The business of Learning – Setting a maximum retail price on VET training

As a lot of you are aware there has been a massive implosion in the Vocational Education System (at this point mostly confined to Victoria and previous market darling Vocation), but it has got me thinking about the business of vocational education again and how best to ensure that business and industry as well as participants and governments, get the best deal, the best bang for buck so to speak.

Now as anyone who has read my blog will know I am a firm believer in the system that currently operates in Australia, I believe there is a place and a necessary, place for both private and public education providers in the VET sector, I also believe that it is in the public good for Governments to make education as affordable and as accessible as possible for every member of our society.  This of course does not just mean the VET sector but across the entire educational landscape from preschool through to university and everything in between.  Education is good for this country.

Education of course has to be regulated, we have to ensure that our providers, both public and private are not simply becoming degree and diploma factories, churning out students without regard for quality of learning, or that what they are teaching has any relevance to the industries in which these graduates might hope to gain employment, we have to know that our electrician’s, support workers, nurses don’t just have a piece of paper  which says they are competent, but that they are actually competent and competent in the things that their respective industries need them to be competent in to work.

On top of this someone has to pay, and I have said this on a number of occasions previously, there is always a cost involved in education, which needs to be paid by someone, be that someone, the individual, business’s or industries, the government or someone else.  There is always going to be a cost.  There is a cost if we try to deliver VET sector training only through public educators like TAFE, there is a cost if we utilise private providers to enable the streamlining of the public system, There is always a cost.  As I said earlier I believe in the system we currently have, I think having a mix of private and public providers to meet the needs of participants and industry is important, it provides flexibility, innovation and if properly organised value for money.  I also think that given the public good of an educated populace it is difficult to see that user pays system is one that can be justifiably adopted.  One only has to look at the American experience to see the problems their tertiary system is encountering, rising levels of debt and the inability of a significant number of Americans to be able to afford to access the education they want and need are but two obvious ones.  It is also obvious though that the Government cannot be held responsible for the funding of every possible permutation of educational wants that people have, particularly in the VET sector.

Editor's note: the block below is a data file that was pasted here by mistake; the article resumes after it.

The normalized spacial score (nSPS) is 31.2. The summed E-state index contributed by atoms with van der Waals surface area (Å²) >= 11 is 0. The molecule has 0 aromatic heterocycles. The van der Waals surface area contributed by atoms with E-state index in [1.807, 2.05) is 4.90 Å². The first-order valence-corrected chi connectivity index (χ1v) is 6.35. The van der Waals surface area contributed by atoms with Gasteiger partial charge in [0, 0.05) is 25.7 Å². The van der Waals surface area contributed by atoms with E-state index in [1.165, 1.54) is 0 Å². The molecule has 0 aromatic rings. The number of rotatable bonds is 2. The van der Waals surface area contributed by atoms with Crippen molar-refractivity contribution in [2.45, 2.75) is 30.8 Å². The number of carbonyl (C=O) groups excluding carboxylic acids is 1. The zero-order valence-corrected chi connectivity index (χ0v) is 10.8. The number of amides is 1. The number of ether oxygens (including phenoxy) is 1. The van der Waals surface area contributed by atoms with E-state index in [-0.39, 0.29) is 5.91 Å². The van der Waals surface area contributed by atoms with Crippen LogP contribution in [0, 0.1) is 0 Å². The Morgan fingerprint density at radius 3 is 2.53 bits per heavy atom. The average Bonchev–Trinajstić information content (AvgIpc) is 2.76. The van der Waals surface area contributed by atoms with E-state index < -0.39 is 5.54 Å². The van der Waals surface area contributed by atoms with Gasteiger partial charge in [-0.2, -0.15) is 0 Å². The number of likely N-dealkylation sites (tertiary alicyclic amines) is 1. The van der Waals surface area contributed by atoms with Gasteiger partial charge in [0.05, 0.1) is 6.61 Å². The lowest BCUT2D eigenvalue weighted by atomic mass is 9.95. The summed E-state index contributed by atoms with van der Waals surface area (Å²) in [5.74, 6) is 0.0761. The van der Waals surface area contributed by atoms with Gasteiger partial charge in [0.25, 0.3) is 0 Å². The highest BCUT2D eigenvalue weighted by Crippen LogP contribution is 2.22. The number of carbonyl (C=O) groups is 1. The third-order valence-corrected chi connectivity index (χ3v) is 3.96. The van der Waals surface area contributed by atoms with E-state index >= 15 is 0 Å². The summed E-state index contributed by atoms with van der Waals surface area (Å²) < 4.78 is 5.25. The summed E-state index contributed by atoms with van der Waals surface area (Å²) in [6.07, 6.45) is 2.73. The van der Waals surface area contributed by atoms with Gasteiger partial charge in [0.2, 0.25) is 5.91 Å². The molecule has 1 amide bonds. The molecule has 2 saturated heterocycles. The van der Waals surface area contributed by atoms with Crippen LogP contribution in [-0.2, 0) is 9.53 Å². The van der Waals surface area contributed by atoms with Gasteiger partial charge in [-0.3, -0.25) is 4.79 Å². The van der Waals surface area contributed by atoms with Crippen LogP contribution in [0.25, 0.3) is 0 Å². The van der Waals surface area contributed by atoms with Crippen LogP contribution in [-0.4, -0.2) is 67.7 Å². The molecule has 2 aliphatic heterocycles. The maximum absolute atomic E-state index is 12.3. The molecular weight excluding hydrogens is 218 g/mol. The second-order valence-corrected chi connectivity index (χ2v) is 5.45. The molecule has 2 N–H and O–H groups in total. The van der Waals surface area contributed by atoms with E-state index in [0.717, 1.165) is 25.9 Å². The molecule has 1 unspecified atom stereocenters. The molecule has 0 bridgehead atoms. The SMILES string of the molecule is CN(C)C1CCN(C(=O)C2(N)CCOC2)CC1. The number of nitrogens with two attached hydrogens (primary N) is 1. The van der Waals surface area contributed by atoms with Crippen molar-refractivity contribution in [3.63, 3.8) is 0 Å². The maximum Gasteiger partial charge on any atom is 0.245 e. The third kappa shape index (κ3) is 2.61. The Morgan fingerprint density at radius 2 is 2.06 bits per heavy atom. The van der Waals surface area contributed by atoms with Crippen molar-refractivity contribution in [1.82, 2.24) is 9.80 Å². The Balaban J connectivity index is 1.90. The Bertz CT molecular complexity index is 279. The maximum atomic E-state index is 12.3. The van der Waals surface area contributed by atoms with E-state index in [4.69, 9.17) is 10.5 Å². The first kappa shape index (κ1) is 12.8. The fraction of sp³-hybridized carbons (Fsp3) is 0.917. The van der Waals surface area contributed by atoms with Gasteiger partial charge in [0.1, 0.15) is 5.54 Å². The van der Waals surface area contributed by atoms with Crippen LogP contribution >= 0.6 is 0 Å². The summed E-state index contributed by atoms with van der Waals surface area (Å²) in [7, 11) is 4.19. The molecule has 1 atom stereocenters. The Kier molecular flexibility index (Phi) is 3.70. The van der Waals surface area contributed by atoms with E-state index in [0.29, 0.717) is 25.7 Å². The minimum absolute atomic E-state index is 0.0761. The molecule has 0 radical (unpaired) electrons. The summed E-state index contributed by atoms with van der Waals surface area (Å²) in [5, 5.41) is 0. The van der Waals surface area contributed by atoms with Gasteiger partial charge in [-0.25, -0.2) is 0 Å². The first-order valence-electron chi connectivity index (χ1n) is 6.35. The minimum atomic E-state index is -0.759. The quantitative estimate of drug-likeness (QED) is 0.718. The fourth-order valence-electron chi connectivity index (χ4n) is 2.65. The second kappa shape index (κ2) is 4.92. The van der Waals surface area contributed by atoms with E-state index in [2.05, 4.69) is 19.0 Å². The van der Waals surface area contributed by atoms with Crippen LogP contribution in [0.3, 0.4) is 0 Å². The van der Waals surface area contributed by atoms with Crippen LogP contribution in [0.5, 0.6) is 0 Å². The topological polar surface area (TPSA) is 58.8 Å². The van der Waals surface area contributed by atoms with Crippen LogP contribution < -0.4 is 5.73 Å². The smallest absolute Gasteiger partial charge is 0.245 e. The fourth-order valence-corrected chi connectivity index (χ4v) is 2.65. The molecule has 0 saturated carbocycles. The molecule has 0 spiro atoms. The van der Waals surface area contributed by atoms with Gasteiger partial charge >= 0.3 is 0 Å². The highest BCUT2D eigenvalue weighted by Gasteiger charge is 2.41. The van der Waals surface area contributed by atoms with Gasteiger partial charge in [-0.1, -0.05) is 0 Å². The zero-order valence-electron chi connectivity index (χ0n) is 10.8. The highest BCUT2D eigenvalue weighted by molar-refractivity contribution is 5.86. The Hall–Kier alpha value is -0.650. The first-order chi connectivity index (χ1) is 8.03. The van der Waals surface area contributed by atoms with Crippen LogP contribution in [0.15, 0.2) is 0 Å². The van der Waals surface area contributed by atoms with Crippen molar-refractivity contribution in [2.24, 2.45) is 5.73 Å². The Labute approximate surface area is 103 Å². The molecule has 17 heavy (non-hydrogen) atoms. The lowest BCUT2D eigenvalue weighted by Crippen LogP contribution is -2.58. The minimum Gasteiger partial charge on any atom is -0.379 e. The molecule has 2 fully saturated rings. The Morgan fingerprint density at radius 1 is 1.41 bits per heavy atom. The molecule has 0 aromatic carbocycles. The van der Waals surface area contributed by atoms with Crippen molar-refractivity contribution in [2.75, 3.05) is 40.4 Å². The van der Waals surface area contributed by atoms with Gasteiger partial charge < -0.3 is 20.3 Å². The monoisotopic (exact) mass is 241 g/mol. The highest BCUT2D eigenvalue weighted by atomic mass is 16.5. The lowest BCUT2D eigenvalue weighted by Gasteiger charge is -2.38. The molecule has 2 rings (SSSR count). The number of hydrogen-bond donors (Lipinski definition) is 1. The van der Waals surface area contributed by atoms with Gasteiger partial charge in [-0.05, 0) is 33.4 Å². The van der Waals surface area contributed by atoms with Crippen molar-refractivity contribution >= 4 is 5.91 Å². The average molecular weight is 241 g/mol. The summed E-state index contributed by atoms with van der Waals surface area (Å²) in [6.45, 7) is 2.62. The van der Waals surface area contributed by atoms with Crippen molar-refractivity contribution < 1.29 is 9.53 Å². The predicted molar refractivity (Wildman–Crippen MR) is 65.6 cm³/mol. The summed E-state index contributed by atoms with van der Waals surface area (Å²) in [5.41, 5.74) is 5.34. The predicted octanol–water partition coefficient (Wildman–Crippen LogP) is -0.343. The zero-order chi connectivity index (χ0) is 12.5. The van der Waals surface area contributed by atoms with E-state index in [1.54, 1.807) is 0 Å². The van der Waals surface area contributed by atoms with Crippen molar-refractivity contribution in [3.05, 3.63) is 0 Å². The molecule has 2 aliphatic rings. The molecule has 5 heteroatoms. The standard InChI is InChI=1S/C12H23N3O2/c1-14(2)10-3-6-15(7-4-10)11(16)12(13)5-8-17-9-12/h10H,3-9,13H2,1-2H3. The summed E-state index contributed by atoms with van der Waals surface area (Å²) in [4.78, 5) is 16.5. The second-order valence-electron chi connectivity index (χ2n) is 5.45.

Why do I say particularly in the VET sector, well the answer to that is pretty simple, it is in the title, vocational education is education that prepares people for specific trades, crafts and careers at various levels, this to me means, and always has, that there needs to be a vocational, employment outcome related to the education that is undertaken.  Now this should not be taken to mean that every person who undertakes a VET program should either be working, or be tied to a specific post study role, before they are allowed to undertake training.  It does however mean that we shouldn’t be providing funded places for people to do study, just for the sake of it, in areas where there is little or no likelihood of them gaining employment, the much spoken about situation from a few years back where there many many more people studying to be personal instructors than there were roles or one could suggest even need is one example.  Of course this only applies to funding, if you want to a course in underwater basket weaving you should be allowed to, you should just have to pay for it yourself.  And lets not even start to talk about VET FEE-Help and the outrageous prices being charged by some providers, both public and private for Diploma level courses, however when the dollar amount set by the government for direct funding for a diploma course is a quarter of what some of these institutions are charging there seems to be something wrong with the system.